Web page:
- a) a common agreed means by which agents can communicate with each other so that they can exchange information, delegate control tasks, etc
- b) facilities whereby agents can locate each other
- c) a unique way of agent identification
- d) a means of interacting with non-agent entities, such as other software applications or users.
The Foundation for Intelligent Physical Agents ("FIPA") has for example published a specification which establishes a logical reference model for the creation, registration, location, communication, migration and retirement of agents. It also specifies an interface necessary to support interoperability between agent systems.
However, agents are not suited to use in every situation. The intelligent behaviours described above, for dealing with unrehearsed, complex and unpredictable situations, may all involve essentially open-ended procedures working in large search spaces with no guarantee of a solution. This is not an approach to problem solving that lends itself to safety-critical environments.
A term sometimes used to describe an operating environment for an agent-based system is the "agent framework". It is known to provide an agent monitoring function in the agent framework to ensure that agents are still running. For example, it is known to check that progress is still being made by detecting execution state changes between states such as "started", "stopped" and "suspended". However, such a monitoring mechanism is provided as part of what is essentially middleware for the agents. It can only make sure the agents appear to be still running and it is entirely limited to the semantics of the agents and the robustness of their software environment.
A known problem is so called 'emergent behaviour' in which unexpected patterns and properties arise. This is discussed for example in "Emergence as a Construct: History and Issues", published in Emergence: Complexity and Organization 1 at pages 49-72, by Jeffrey Goldstein in 1999. This might cause adaptive software in a decision making system to recommend unsafe acts.
A further requirement for a decision making system is that the decision should be repeatable. For example, small variations in input data should not produce large swings in behaviour, unless this results from a clear 'binary' shift in the contextual situation. Given essentially the same circumstances, the system ought to make the same or a similar decision.
According to a first aspect of the present invention, there is provided a safety management system for equipment having a safety monitoring and control system, the equipment being adapted to operate in a real-time environment, the safety management system comprising:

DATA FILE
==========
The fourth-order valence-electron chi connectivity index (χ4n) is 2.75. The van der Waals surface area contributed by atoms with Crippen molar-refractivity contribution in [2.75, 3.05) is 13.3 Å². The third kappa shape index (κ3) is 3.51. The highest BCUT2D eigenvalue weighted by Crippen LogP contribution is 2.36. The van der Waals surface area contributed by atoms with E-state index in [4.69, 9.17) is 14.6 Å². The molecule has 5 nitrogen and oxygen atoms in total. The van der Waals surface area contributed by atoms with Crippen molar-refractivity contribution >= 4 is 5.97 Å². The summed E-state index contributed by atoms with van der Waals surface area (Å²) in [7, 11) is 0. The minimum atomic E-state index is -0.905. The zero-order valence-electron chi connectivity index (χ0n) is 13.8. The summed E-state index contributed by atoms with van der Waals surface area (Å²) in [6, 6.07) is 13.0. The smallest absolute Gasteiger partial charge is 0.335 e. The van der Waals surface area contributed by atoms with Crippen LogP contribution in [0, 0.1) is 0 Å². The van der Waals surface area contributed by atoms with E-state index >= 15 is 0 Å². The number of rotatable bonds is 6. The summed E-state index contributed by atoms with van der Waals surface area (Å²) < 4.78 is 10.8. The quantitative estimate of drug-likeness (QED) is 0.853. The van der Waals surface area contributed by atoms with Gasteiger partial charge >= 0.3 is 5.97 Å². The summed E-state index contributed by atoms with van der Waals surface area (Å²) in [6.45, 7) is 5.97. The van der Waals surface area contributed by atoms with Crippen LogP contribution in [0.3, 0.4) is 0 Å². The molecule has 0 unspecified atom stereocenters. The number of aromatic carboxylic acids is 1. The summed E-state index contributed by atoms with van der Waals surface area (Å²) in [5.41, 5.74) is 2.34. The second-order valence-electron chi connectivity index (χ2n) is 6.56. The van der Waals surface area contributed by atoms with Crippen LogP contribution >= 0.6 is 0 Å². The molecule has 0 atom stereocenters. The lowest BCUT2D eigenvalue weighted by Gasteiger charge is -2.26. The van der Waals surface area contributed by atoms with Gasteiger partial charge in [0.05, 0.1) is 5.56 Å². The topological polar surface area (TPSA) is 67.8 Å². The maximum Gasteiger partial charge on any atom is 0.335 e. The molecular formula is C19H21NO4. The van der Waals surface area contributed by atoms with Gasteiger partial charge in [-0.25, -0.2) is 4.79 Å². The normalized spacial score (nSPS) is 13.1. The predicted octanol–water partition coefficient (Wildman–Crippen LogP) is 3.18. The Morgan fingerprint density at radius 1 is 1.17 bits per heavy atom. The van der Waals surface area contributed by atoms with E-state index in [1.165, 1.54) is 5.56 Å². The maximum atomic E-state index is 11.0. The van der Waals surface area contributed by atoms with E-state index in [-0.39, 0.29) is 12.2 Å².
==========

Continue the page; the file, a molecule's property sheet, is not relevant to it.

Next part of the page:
- i) an input and an output;
- ii) a non-deterministic processor adapted to receive monitoring data generated by the safety monitoring and control system and delivered to the safety management system via said input, to process the monitoring data in relation to one or more capabilities of the equipment, and to send control data, based on the processed monitoring data, for use by the safety monitoring and control system in controlling the equipment; and
- iii) a deterministic processor for monitoring behaviour of the non-deterministic processor, for processing the control data sent by the non-deterministic processor and for sending control signals comprising control data to the output of the safety management system.
Embodiments of the invention find particular application in equipment adapted to operate autonomously.
The non-deterministic processor may comprise an input for receiving the monitoring data, a monitoring data processor for processing the monitoring data in relation to one or more capabilities of the equipment, and a control data output for sending control data, based on the processed monitoring data, for use by the control system in controlling the equipment.
The deterministic processor may comprise a behaviour monitor for monitoring behaviour of the non-deterministic processor, and a control data processor for receiving and processing the control data sent by the non-deterministic processor and for sending control signals to the output of the safety management system.